Faculty suspended admission to the graduate program to be able to serve the undergraduate students and to create a new graduate curriculum.  Student enrollment climbed and new faculty were hired.

In 2004, the program moved into the $17 million Louise Foucar Marshall Building, a space complete with classrooms and labs capable of handling the future needs of a department full of teaching and research faculty, plus hundreds of students working in print, television and online media. 

Growth and Change

Since that time, enrollment has grown to more than 500 undergraduates, 16 permanent faculty members and nearly a dozen part-time faculty. The faculty includes the leader of a Pulitzer Prize-winning investigation, a New York Times bestselling author, the former chief international correspondent for The Associated Press, and the winner of top awards from Investigative Reporters and Editors and the Society of Professional Journalists for international reporting.

Two faculty members have been named national Journalism Teacher of the Year, an award sponsored by the Association for Education in Journalism and Mass Communication. It is the most prestigious award in journalism education. The graduate program welcomed its first class back in 2008, offering the master of arts in journalism as well as dual degrees with five other programs on campus. That same year the department became the School of Journalism.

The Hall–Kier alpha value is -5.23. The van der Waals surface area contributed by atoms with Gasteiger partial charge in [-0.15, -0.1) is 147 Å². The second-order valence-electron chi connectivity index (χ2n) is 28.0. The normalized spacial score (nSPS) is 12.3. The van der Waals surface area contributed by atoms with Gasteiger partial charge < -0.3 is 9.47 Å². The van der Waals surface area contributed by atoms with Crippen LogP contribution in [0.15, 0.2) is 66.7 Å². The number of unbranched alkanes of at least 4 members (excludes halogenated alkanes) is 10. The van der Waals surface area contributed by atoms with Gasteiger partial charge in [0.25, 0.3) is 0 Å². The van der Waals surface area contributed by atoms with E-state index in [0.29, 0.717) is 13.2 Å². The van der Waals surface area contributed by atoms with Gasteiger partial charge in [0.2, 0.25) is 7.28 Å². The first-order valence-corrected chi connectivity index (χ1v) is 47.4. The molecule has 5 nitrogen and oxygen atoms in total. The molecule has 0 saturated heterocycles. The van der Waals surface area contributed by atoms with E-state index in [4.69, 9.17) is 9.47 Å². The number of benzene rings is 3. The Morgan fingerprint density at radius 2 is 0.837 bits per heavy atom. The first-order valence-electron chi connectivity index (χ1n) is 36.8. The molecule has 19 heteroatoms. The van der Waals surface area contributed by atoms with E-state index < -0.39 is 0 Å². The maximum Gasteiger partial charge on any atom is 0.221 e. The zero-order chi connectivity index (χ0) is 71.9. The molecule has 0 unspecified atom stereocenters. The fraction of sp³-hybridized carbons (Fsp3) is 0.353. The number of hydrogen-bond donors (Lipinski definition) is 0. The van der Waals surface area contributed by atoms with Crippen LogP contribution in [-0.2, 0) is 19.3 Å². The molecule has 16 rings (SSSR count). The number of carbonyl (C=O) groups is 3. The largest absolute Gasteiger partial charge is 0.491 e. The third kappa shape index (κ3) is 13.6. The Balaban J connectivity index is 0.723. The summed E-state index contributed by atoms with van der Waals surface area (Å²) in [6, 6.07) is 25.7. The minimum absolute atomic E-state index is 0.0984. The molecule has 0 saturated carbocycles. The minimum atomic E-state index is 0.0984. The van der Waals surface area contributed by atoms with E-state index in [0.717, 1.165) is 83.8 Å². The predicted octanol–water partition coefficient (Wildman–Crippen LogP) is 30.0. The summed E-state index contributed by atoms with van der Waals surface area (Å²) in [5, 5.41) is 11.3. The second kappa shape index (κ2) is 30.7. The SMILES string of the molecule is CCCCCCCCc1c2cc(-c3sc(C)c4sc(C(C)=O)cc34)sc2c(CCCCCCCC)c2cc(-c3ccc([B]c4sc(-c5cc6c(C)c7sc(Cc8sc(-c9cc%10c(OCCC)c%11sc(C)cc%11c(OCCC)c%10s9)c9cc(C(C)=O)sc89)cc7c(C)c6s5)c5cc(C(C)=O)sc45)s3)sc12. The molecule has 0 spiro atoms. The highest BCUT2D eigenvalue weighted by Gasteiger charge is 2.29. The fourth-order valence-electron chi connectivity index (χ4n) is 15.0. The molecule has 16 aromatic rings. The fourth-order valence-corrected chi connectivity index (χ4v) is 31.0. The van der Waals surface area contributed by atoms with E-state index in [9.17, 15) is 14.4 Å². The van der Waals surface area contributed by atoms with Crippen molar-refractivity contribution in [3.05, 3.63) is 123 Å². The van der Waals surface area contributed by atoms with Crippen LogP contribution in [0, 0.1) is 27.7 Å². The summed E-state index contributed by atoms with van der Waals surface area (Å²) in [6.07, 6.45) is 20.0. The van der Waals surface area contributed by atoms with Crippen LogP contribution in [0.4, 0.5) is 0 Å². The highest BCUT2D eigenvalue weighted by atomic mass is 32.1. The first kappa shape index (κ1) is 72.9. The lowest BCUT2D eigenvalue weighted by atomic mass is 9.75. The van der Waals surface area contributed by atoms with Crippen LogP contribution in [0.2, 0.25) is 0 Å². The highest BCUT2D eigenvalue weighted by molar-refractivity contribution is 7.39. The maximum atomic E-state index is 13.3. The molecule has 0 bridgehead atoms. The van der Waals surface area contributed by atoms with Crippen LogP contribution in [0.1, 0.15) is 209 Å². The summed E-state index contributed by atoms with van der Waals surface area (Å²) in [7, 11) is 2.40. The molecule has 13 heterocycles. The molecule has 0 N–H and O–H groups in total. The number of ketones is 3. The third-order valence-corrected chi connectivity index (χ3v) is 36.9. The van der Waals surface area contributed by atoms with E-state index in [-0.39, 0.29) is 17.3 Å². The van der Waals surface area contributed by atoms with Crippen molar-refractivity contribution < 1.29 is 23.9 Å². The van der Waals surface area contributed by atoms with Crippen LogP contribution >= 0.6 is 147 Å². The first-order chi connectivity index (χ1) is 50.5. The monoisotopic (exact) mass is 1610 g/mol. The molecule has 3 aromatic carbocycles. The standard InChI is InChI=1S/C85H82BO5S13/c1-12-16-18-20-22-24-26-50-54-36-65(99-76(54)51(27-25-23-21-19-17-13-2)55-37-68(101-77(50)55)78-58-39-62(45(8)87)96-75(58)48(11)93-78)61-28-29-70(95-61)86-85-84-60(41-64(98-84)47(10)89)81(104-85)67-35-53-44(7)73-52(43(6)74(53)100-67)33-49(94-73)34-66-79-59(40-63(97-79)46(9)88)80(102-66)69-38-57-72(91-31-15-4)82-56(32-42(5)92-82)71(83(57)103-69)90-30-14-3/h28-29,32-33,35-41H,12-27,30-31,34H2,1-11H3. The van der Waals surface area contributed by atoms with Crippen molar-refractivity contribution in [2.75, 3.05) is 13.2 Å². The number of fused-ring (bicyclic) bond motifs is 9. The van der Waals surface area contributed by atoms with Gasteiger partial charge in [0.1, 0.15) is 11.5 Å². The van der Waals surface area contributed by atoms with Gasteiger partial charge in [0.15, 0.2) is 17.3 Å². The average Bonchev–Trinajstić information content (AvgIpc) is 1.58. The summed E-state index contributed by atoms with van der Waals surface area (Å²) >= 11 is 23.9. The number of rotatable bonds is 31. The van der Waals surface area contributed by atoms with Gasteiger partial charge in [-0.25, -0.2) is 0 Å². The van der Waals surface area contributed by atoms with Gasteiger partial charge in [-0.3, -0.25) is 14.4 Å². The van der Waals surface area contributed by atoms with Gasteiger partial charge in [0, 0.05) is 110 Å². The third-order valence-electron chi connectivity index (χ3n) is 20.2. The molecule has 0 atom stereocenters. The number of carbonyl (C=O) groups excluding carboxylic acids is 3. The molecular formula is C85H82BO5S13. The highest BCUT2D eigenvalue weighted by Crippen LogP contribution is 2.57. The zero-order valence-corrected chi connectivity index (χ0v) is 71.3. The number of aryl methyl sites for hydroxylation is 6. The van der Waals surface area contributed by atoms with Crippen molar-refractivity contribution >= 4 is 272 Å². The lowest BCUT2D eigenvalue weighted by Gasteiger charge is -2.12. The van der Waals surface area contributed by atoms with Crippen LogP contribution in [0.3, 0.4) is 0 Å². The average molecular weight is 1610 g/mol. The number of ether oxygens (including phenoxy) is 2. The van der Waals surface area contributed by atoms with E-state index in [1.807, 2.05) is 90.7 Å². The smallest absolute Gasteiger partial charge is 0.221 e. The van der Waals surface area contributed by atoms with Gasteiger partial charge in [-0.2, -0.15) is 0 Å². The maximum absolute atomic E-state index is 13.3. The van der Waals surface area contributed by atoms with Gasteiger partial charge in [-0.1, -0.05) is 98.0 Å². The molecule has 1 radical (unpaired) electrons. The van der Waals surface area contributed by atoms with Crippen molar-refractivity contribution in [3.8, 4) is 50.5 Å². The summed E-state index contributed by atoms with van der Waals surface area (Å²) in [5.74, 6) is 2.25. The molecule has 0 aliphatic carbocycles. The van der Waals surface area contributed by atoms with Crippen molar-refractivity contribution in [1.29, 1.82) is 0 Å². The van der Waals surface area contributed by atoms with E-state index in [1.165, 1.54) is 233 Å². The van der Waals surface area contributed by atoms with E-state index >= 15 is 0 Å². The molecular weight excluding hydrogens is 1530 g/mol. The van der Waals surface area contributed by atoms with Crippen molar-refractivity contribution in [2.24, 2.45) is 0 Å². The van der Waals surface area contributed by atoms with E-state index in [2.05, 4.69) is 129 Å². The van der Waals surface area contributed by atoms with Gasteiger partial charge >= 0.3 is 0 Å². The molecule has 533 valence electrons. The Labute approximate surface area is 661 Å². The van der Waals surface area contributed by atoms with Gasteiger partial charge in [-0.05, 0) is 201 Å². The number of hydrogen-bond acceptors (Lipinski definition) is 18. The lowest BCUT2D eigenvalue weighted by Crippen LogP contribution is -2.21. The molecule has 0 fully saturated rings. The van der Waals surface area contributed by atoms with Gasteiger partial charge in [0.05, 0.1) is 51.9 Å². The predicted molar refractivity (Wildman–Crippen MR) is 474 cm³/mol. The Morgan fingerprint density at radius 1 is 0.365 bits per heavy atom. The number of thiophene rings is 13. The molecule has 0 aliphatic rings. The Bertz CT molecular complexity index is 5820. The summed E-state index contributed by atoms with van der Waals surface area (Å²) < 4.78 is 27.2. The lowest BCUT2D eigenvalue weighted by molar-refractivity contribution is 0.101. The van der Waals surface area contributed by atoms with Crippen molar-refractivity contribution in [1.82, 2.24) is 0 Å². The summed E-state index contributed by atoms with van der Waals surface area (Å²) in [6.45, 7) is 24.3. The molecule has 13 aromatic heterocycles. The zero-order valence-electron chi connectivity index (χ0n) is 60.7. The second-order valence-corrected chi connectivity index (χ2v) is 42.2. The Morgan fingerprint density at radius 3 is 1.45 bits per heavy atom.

Currently, the school offers innovative interdisciplinary programs that enable undergraduate and graduate students to focus on two areas of crucial importance: international journalism and science journalism. Classes are taught by faculty with extensive journalism experience in these fields.

The school also is a leader in border journalism, developing courses and workshops that have become models for other programs, and forging relationships among educators and journalists in the United States and Mexico.

Another reflection of the quality education provided by the program is the fact that The New York Times has selected the school as the exclusive site for the national student journalism workshop it offers every two years in partnership with the National Association of Hispanic Journalists.

Today, as the school looks back on its founding in 1951 and forward to another 65 years, it can do so knowing that students are getting the education and training they need to succeed in an ever-changing media environment. UA Journalism graduates have gone to work for major news media ranging from The New York Times to CNN International, have won every major award in the profession — including the Pulitzer Prize and the National  Magazine Award — and  have written stories that have changed state and national laws and policies.

• Historic slideshow